Is pulse technology good enough?

Discussion in 'Apple Watch' started by Andy0568, Dec 20, 2014.

  1. Andy0568 macrumors regular

    Sep 4, 2010
    I got a Fitbit Surge this week and from my early testing it is pretty good at measuring resting pulse compared to a hospital-grade pulse oximeter (+/- 5bpm). But when doing exercises with a lot of movement--box jumps, burpees, p90-x type movements--its readings are significantly lower and inaccurate compared to what I normally get with Polar and Garmin chest strap monitors. Is this a limitation of wrist pulse technology? Is there any reason to think the Apple Watch's sensor will be more accurate? J/w...
  2. Julien macrumors G4


    Jun 30, 2007
    Of course no one knows for sure outside of Apple. I'm skeptical and will do lots of comparison testing before going all aWatch (if ever). Optical pulse monitoring has lots of technical hurdles to overcome and tracking while in motion is a BIG one.

    Apple may have a surprise and has perfected optical HR monitoring (hopeful but skeptical) like the way they did the finger print scanner (although they did buy a compony).

    Even if not you will be able to pair a BT HR strap for when you are exercising and use the optical the rest [pun] of the time.
  3. Runt888 macrumors 6502a

    Nov 17, 2008
    Apple has a long history of not releasing hardware if it doesn't work well. I have a hard time imagining them putting so much time and money into developing the apple watch and then releasing it with an inaccurate heart rate sensor. I'm willing to bet that it will be the most accurate sensor of all the wrist bands/smart watches currently on the market.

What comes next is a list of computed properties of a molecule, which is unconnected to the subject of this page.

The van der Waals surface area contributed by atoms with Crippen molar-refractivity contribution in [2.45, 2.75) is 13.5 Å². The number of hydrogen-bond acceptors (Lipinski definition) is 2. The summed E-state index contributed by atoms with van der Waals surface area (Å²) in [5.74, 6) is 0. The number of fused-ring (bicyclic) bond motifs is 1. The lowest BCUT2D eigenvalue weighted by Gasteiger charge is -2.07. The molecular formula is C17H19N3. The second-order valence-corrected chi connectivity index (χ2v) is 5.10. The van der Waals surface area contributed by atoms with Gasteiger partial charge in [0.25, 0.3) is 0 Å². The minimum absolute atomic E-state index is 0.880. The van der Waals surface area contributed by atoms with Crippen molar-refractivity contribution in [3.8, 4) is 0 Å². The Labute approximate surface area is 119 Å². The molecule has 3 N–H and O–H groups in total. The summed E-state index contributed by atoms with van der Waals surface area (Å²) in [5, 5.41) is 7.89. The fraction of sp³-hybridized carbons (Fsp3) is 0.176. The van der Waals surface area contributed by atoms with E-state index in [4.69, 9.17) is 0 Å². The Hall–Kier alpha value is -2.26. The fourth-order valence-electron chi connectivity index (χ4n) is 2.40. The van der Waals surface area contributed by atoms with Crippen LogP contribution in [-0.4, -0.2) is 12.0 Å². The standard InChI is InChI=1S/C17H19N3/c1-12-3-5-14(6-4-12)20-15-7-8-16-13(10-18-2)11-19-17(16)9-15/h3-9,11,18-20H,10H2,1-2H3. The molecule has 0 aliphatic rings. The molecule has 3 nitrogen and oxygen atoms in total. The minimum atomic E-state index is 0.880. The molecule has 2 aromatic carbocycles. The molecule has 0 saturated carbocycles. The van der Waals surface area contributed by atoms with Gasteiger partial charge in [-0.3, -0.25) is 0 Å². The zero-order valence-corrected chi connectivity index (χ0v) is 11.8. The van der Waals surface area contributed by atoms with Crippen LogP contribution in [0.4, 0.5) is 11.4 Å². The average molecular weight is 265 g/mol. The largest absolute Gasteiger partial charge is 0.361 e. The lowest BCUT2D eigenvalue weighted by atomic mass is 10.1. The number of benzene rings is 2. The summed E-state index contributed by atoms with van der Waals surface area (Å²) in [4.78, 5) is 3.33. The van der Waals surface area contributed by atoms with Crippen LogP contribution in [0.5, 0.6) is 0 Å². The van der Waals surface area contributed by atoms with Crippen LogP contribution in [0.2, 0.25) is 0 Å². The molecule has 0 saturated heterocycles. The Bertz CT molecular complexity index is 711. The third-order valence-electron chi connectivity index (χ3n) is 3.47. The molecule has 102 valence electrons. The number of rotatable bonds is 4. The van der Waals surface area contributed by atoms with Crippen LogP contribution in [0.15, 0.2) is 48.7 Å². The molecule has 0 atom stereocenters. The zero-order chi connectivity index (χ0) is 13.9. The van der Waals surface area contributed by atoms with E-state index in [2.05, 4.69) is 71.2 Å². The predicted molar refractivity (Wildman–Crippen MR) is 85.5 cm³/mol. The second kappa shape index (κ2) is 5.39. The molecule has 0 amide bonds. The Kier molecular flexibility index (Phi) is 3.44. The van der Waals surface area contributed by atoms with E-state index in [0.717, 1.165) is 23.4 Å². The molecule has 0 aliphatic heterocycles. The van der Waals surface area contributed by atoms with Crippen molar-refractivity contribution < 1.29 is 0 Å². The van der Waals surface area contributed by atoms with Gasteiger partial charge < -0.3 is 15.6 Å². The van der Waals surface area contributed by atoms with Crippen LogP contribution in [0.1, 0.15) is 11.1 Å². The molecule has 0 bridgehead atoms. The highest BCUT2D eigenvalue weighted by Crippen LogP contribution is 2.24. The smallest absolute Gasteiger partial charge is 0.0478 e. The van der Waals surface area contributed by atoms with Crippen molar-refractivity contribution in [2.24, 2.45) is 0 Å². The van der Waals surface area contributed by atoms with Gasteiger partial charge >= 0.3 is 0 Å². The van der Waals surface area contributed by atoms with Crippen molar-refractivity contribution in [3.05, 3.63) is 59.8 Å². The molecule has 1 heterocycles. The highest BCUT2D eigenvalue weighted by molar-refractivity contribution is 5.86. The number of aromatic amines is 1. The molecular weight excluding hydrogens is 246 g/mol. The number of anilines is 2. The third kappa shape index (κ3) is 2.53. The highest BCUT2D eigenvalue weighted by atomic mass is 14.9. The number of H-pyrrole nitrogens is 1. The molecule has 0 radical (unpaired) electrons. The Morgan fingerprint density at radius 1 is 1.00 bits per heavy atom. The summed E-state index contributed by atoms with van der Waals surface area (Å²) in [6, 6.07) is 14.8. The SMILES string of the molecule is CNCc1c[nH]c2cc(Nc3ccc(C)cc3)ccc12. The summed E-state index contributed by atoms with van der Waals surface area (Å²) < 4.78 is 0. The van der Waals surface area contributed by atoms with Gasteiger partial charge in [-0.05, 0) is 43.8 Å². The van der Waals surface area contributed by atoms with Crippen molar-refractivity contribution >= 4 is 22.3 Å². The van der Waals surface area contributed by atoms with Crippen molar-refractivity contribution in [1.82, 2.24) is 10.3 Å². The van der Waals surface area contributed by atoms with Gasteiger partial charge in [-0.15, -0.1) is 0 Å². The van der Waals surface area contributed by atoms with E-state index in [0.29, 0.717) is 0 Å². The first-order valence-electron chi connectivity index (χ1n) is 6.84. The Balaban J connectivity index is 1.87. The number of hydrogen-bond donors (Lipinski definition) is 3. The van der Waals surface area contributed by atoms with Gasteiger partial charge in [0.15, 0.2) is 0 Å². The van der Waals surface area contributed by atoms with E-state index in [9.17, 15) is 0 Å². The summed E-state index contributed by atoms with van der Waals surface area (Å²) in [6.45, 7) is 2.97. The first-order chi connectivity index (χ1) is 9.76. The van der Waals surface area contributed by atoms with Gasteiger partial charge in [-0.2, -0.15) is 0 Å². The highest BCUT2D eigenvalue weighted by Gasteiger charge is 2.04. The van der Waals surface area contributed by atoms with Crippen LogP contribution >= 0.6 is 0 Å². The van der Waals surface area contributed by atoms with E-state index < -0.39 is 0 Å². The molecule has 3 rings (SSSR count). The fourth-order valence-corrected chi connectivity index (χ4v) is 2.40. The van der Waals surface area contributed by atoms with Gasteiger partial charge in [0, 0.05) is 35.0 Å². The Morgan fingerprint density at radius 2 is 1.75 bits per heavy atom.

Whether or not it can compete with other types of heart rate monitors remains to be seen.
  4. Piggie macrumors G3


    Feb 23, 2010
    It's an interesting concept you bring up.
    And it really depends what you mean about "working well" and your expectations and criteria for judging "working well"

    One could select many pieces of Apple hardware, where Apple had deliberately chosen to make it work less well than it could do if they had chosen something different.

    The whole Apple concept of "form over function" is perhaps the best way to demonstrate this, in that Apple will make something technically worse than it otherwise might be, simply for cosmetic reasons.

    A very simple, very basic example?

    Apple use Laptop grade low power graphics cards in their very expensive iMac range. Not desktop grade graphics chips which are faster.
    Why do they do this?
    Why do they fit worse components than they could simply select instead?

    They do it, so they can make the case of the iMac thinner
    Apple have decided that "It's good enough"

    It could easily be better, and work better, but Apple have chosen to make the product technically worse.